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Android 10 OnePlus gestures are far better than Google's



After six months of beta updates, Google released the public version of Android 1

0 on September 3. Although the final version is not too much different from the last few beta versions, it means that everyone with a Pixel device and an Essential Phone now has access to the latest version of our favorite mobile operating system.

Android 10 brings a lot of goodies to the table, such as dark mode, improved permissions control, and new theming options, but it also has the new fully featured Google gesture navigation feature. I've already expressed my dissatisfaction with this in another revision, but not long after Android 10 dropped, OnePlus surprised us with its Open Beta for an OxygenOS based version of Android 10 – including my own take on new gestures. [19659003] I've been playing with the Android 10 Open Beta on my OnePlus 7 Pro for the last few days, but within the first few minutes of using it, it didn't take me long to realize that OnePlus's distorted gestures were vastly superior to those, that Google clicks on users.

The basic functionality of gestures remains the same. Swipe up from the bottom and middle of the screen to go home, swipe up and hold to access the latest apps page, and swipe left or right on the screen to go back. However, OnePlus has slightly reworked this gesture so that it is not upsetting to perform.

The character of the new back gesture by its nature breaks down the hamburger menus with sliding in many applications, and Google's decision to do so is in pairs. in different ways:

  1. Keep your finger on the edge of the screen, wait for the menu to peek, and then swipe anywhere.
  2. Use two fingers to swipe to display a menu.

Both of them are equally bad.

With Android OnePlus version 10, the back gesture is made when you drag anywhere from about the bottom 80% of the edge of the screen. If you swipe from the top 20%, you will always find a slip menu, if any.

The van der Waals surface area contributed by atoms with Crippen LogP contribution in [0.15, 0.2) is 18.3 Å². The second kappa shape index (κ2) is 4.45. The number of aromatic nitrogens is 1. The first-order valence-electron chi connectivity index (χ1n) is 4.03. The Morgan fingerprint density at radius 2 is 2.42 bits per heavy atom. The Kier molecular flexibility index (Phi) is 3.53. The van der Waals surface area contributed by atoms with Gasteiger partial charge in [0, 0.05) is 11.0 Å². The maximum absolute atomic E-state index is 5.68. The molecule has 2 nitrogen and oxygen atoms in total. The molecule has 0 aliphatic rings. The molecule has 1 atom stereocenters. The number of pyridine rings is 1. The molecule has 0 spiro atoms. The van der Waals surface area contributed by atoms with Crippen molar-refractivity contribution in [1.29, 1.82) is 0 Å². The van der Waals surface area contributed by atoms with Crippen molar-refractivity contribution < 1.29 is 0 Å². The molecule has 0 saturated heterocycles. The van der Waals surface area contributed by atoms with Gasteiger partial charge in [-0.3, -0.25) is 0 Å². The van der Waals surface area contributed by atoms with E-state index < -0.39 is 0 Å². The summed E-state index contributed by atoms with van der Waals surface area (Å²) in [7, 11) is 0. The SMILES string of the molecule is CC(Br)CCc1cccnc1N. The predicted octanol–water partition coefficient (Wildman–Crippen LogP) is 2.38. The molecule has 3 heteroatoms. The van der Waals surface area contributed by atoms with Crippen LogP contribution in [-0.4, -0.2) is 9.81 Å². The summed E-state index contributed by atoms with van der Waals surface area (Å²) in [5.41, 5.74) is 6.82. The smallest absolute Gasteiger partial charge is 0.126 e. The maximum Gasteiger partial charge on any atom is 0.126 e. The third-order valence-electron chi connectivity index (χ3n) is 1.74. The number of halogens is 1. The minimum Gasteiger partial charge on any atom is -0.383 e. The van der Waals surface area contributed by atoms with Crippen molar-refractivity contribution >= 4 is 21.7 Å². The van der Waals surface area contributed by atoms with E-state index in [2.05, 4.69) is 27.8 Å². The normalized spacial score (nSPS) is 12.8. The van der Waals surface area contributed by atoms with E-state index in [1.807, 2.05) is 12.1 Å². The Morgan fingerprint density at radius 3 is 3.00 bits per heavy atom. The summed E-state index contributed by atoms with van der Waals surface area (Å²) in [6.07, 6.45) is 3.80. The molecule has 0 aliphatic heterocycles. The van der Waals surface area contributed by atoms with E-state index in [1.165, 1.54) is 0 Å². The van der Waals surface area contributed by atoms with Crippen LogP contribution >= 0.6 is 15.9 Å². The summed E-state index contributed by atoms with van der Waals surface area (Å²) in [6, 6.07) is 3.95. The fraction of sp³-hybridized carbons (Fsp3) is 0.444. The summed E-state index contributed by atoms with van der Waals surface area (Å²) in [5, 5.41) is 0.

I want to have a larger area to trigger the popup menus, as required by their current implementation you can reach quite far from the display (maybe a 50/50 or 60/40 split?), But in daily use, this is significantly easier to implement than the two "solutions" Google offers. [19659002] In addition to the improved back gesture, OnePlus also allows you to use these new gestures with third parties. Why is it a big deal? If you try to use Google's new gestures on Android 10 with a third party launch, you will be taken back to the old three-button navigation system. Google has said it intends to add gesture support with third-party launchers in the future, but we have no idea when that will happen.

This is not at all a problem with Android 10 on OnePlus 7 Pro. Whether you use the new OnePlus gestures, the ones launched last year, or the old three-button system, you can use all of this with a third party to run seamlessly.

It is speculated that Google has this problem as a result of integrating gestures so much with its Pixel Launcher, but for whatever reason, it is a little inconvenient that OnePlus is able to offer this support and Google is not.

If you remember, it's not a & # 39; t For the first time, OnePlus has a one-way Google with gestures. Last year, OnePlus introduced a gesture system that closely mirrors that of the iPhone X, and even in its early stages worked shockingly well. When Google debuts its awkward two-button system a few months later, it looks like a big step back from what OnePlus is already doing.

This type of topic opens up a greater discussion about navigation in general on Android, in particular how it looks like each OEM has its own actions these days. Moving towards a future where part of the solution that goes into buying a new phone requires you to think about what type of navigation you want to have access to, OnePlus has already proven repeatedly that it knows how to create intuitive and easy to use.

As for Google … Well, Google will Google.

Android 10: Everything You Need to Know!

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